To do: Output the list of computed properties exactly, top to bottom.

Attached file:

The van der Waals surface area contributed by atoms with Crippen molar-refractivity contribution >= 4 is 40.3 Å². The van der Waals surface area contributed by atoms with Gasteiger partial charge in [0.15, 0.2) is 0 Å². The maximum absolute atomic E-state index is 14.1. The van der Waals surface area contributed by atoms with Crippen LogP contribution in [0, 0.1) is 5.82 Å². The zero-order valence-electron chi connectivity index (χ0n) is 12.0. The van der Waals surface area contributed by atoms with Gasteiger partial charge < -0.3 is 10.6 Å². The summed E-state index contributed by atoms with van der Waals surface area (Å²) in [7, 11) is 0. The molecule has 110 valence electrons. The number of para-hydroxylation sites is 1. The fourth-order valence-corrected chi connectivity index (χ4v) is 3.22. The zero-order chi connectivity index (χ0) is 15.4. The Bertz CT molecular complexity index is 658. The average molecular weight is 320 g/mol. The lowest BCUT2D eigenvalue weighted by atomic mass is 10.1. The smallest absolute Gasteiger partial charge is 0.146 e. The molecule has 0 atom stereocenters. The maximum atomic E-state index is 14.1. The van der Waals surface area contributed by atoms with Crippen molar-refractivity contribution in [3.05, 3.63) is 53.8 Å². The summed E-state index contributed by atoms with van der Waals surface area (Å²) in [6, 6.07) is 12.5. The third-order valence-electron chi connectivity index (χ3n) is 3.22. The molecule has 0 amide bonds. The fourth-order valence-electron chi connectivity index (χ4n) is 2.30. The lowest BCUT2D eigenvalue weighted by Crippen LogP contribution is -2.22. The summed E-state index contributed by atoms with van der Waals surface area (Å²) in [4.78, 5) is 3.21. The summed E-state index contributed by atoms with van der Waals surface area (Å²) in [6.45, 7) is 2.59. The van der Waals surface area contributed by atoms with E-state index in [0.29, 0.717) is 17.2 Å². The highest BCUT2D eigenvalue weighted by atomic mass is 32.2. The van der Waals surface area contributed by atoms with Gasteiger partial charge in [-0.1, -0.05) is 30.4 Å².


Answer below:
The van der Waals surface area contributed by atoms with Crippen molar-refractivity contribution >= 4 is 40.3 Å². The van der Waals surface area contributed by atoms with Gasteiger partial charge in [0.15, 0.2) is 0 Å². The maximum absolute atomic E-state index is 14.1. The van der Waals surface area contributed by atoms with Crippen LogP contribution in [0, 0.1) is 5.82 Å². The zero-order valence-electron chi connectivity index (χ0n) is 12.0. The van der Waals surface area contributed by atoms with Gasteiger partial charge < -0.3 is 10.6 Å². The summed E-state index contributed by atoms with van der Waals surface area (Å²) in [7, 11) is 0. The molecule has 110 valence electrons. The number of para-hydroxylation sites is 1. The fourth-order valence-corrected chi connectivity index (χ4v) is 3.22. The zero-order chi connectivity index (χ0) is 15.4. The Bertz CT molecular complexity index is 658. The average molecular weight is 320 g/mol. The lowest BCUT2D eigenvalue weighted by atomic mass is 10.1. The smallest absolute Gasteiger partial charge is 0.146 e. The molecule has 0 atom stereocenters. The maximum atomic E-state index is 14.1. The van der Waals surface area contributed by atoms with Crippen molar-refractivity contribution in [3.05, 3.63) is 53.8 Å². The summed E-state index contributed by atoms with van der Waals surface area (Å²) in [6, 6.07) is 12.5. The third-order valence-electron chi connectivity index (χ3n) is 3.22. The molecule has 0 amide bonds. The fourth-order valence-electron chi connectivity index (χ4n) is 2.30. The lowest BCUT2D eigenvalue weighted by Crippen LogP contribution is -2.22. The summed E-state index contributed by atoms with van der Waals surface area (Å²) in [4.78, 5) is 3.21. The summed E-state index contributed by atoms with van der Waals surface area (Å²) in [6.45, 7) is 2.59. The van der Waals surface area contributed by atoms with E-state index in [0.29, 0.717) is 17.2 Å². The highest BCUT2D eigenvalue weighted by atomic mass is 32.2. The van der Waals surface area contributed by atoms with Gasteiger partial charge in [-0.1, -0.05) is 30.4 Å².